Our history in London

Business historian Professor Leslie Hannah talks about Barclays' long history and its role in society during this time.

Barclays has a rich and long history in London, dating back to the 17th century. John Freame, to whom Barclays' history is usually traced, traded as a goldsmith in Lombard Street from 1690 with Thomas Gould. The 'Barclay' names entered the business in 1736 when James Barclay, who had married John Freame's daughter Sarah, joined the partnership and his name took precedence.

54 Lombard Street, London

54 Lombard Street, London

In an age when few people could read, signs were used to identify buildings; when buildings changed hands, the sign would remain. The Barclays business moved to the sign of the Black Spread Eagle in 1728, which later became numbered as 54 Lombard Street. As a result, Barclays became identified with the Spread Eagle, which was adopted as its official coat of arms in 1937.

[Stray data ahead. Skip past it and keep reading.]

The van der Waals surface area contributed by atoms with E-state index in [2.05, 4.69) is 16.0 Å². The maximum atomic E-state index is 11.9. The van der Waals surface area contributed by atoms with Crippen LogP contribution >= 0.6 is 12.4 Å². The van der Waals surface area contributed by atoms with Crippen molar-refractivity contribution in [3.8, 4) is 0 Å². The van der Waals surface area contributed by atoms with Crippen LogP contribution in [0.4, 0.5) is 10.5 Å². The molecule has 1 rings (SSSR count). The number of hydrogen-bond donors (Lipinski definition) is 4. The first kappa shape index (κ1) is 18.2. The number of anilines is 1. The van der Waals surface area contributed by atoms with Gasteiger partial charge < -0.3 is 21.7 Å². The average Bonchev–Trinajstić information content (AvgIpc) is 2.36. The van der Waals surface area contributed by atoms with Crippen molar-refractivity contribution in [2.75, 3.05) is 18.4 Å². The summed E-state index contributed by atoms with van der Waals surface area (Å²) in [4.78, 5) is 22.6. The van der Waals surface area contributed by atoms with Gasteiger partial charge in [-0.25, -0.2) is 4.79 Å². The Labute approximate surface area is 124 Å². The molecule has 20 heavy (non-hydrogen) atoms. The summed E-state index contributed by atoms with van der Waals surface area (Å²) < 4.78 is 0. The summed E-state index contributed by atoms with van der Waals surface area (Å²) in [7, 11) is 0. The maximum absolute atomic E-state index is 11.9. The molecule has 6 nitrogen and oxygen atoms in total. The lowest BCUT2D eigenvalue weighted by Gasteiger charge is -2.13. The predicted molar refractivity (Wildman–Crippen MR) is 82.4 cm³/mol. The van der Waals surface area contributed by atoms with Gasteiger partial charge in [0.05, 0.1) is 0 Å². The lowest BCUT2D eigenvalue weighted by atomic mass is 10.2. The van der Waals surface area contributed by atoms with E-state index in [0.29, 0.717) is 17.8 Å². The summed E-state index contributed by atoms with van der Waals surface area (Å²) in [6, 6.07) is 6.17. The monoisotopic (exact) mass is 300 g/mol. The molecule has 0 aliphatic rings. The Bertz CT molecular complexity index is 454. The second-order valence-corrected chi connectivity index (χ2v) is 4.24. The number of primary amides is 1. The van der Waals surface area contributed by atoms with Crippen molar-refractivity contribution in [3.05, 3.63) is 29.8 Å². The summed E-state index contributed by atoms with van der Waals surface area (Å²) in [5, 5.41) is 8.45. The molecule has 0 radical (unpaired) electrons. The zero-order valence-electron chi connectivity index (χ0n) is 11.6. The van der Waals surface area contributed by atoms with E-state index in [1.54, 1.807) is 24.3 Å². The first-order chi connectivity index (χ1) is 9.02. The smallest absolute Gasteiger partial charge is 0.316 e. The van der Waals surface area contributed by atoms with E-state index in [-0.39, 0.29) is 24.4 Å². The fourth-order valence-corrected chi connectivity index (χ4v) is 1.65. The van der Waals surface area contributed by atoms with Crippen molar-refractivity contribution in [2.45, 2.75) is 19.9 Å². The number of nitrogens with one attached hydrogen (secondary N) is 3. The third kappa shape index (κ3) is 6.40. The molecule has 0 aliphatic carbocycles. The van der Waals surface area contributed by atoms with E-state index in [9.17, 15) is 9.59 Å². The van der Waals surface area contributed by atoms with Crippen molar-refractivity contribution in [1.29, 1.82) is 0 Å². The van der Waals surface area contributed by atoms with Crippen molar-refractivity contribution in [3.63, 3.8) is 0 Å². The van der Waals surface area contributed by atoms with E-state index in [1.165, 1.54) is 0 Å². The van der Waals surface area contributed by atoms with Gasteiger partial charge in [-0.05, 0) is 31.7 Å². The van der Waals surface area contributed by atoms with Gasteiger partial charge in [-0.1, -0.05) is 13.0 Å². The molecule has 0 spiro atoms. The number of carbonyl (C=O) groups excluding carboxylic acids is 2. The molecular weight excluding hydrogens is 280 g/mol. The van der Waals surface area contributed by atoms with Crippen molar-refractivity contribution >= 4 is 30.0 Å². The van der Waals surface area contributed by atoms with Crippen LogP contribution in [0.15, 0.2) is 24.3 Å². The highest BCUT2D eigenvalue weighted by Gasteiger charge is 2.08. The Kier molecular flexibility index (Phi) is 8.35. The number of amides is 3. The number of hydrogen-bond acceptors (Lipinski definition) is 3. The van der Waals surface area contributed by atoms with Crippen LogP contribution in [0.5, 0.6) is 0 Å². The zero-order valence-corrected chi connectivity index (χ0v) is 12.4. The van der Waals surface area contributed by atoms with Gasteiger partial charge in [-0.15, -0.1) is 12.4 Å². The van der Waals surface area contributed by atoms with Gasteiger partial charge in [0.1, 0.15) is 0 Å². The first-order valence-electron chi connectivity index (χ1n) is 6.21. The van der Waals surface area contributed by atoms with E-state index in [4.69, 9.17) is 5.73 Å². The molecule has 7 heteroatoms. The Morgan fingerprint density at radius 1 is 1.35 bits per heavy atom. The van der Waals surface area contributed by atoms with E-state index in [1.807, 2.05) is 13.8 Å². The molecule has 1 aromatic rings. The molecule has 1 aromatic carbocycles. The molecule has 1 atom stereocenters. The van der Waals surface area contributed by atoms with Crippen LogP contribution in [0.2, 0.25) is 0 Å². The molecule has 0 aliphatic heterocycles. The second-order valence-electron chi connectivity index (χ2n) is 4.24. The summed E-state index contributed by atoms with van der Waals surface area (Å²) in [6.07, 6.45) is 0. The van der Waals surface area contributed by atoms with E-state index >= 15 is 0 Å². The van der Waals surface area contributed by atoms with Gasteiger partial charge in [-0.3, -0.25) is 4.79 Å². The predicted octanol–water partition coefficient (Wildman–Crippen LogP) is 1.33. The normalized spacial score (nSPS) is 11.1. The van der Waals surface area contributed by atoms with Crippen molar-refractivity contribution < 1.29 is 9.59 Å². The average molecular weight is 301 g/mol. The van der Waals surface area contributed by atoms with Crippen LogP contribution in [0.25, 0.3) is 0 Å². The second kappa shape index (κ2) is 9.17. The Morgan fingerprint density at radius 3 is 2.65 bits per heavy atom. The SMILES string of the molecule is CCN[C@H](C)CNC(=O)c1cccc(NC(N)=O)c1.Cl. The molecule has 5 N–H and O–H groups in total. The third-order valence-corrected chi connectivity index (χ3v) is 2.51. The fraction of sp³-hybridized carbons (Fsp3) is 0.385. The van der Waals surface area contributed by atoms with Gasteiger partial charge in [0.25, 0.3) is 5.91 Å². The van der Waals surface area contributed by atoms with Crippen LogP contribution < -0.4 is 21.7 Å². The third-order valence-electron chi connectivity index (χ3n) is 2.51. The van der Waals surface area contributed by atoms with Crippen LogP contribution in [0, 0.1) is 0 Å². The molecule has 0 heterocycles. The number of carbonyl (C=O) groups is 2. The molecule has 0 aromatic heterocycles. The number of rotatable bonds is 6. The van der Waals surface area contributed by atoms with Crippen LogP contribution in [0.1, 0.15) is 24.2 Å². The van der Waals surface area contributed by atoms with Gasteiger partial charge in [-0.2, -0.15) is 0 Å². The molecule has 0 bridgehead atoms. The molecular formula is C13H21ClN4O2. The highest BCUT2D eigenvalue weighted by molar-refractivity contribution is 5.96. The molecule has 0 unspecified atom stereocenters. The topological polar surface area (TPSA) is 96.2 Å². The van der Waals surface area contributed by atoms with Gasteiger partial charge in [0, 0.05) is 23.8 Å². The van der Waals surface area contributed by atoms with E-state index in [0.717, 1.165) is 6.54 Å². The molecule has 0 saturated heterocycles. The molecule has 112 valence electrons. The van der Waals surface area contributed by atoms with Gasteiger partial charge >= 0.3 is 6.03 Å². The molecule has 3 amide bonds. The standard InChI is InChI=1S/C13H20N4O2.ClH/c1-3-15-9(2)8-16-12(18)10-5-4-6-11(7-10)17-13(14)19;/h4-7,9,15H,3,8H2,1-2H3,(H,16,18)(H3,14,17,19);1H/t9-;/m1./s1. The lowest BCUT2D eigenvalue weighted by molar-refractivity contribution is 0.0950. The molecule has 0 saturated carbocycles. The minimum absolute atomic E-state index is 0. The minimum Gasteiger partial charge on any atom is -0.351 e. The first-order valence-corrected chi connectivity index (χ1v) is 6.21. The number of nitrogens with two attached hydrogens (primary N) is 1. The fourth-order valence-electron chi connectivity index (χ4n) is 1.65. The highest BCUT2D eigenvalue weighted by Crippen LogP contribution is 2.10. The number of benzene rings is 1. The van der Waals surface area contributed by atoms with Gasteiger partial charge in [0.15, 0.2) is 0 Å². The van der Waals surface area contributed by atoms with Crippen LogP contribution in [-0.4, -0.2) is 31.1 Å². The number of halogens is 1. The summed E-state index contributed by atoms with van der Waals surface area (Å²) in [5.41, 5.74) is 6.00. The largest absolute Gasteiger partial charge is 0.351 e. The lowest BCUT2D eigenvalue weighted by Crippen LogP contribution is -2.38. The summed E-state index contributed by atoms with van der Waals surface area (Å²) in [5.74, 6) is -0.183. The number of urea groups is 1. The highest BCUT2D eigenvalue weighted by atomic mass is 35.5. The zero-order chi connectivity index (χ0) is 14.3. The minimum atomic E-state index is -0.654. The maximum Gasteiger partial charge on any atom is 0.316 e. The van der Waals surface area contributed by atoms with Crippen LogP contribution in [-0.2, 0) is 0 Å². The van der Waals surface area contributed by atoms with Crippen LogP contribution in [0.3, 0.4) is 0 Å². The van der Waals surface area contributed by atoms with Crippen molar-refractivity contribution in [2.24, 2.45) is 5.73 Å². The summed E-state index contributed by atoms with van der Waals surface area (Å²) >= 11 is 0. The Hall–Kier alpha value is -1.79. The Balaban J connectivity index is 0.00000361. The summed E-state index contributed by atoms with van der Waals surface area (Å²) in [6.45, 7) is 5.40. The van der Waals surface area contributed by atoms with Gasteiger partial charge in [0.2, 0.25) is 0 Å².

However, through its merger with Martins Bank in 1969, Barclays can claim even older links with the capital. The earliest origins of Martins in London lie in the 1560s with the famous Elizabethan merchant, banker and diplomat Sir Thomas Gresham. Sir Thomas, who served as King Edward VI's banker, established an early trading house on Lombard Street. His family crest was the Grasshopper - the sign by which his bank became known.

The Martin association with the bank started when Thomas Martin was apprenticed to Charles Duncombe in 1694. Martin married Duncombe's niece and took over his share in the business on the latter's death in 1699. The company was renamed Stone and Martin in 1706, and the name became associated with the bank from then onwards.

Amid an expanding British economy that needed bigger banks, Martins merged with the Bank of Liverpool in 1918. With the creation of The Bank of Liverpool and Martins, 68 Lombard Street became the London office, with Liverpool preferred for its head office.